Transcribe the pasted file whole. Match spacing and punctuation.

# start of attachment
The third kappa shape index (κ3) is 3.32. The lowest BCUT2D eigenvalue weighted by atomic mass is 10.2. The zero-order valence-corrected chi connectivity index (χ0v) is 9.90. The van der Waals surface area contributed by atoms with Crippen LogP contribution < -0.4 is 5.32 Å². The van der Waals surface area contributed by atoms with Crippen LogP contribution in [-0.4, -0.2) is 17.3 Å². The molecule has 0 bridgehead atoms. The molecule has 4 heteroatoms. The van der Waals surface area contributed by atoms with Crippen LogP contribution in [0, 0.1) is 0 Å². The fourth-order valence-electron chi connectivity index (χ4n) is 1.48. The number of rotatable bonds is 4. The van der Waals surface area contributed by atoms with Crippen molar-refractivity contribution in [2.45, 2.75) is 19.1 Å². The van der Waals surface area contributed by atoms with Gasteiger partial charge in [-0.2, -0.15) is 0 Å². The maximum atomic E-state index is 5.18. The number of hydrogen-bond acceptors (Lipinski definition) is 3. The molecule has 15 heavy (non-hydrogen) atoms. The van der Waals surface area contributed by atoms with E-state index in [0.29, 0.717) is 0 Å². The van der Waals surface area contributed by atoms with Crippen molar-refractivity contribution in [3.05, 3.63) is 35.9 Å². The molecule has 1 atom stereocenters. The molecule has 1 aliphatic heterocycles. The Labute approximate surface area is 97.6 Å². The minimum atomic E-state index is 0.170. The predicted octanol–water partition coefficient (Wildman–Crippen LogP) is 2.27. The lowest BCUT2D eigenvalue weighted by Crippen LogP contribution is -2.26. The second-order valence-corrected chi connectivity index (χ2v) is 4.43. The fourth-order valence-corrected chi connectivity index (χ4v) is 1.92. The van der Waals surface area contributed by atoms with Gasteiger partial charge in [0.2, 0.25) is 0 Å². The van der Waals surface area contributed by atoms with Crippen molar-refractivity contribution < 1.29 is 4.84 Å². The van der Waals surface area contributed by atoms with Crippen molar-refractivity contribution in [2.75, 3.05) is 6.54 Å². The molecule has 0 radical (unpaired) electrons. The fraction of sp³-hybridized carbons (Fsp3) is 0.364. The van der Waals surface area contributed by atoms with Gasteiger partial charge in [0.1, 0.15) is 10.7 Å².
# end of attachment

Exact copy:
The third kappa shape index (κ3) is 3.32. The lowest BCUT2D eigenvalue weighted by atomic mass is 10.2. The zero-order valence-corrected chi connectivity index (χ0v) is 9.90. The van der Waals surface area contributed by atoms with Crippen LogP contribution < -0.4 is 5.32 Å². The van der Waals surface area contributed by atoms with Crippen LogP contribution in [-0.4, -0.2) is 17.3 Å². The molecule has 0 bridgehead atoms. The molecule has 4 heteroatoms. The van der Waals surface area contributed by atoms with Crippen LogP contribution in [0, 0.1) is 0 Å². The fourth-order valence-electron chi connectivity index (χ4n) is 1.48. The number of rotatable bonds is 4. The van der Waals surface area contributed by atoms with Crippen molar-refractivity contribution in [2.45, 2.75) is 19.1 Å². The van der Waals surface area contributed by atoms with Gasteiger partial charge in [-0.2, -0.15) is 0 Å². The maximum atomic E-state index is 5.18. The number of hydrogen-bond acceptors (Lipinski definition) is 3. The molecule has 15 heavy (non-hydrogen) atoms. The van der Waals surface area contributed by atoms with E-state index in [0.29, 0.717) is 0 Å². The van der Waals surface area contributed by atoms with Crippen molar-refractivity contribution in [3.05, 3.63) is 35.9 Å². The molecule has 1 atom stereocenters. The molecule has 1 aliphatic heterocycles. The Labute approximate surface area is 97.6 Å². The minimum atomic E-state index is 0.170. The predicted octanol–water partition coefficient (Wildman–Crippen LogP) is 2.27. The lowest BCUT2D eigenvalue weighted by Crippen LogP contribution is -2.26. The second-order valence-corrected chi connectivity index (χ2v) is 4.43. The fourth-order valence-corrected chi connectivity index (χ4v) is 1.92. The van der Waals surface area contributed by atoms with Gasteiger partial charge in [0.2, 0.25) is 0 Å². The van der Waals surface area contributed by atoms with Crippen molar-refractivity contribution < 1.29 is 4.84 Å². The van der Waals surface area contributed by atoms with Crippen molar-refractivity contribution in [2.75, 3.05) is 6.54 Å². The molecule has 0 radical (unpaired) electrons. The fraction of sp³-hybridized carbons (Fsp3) is 0.364. The van der Waals surface area contributed by atoms with Gasteiger partial charge in [0.1, 0.15) is 10.7 Å².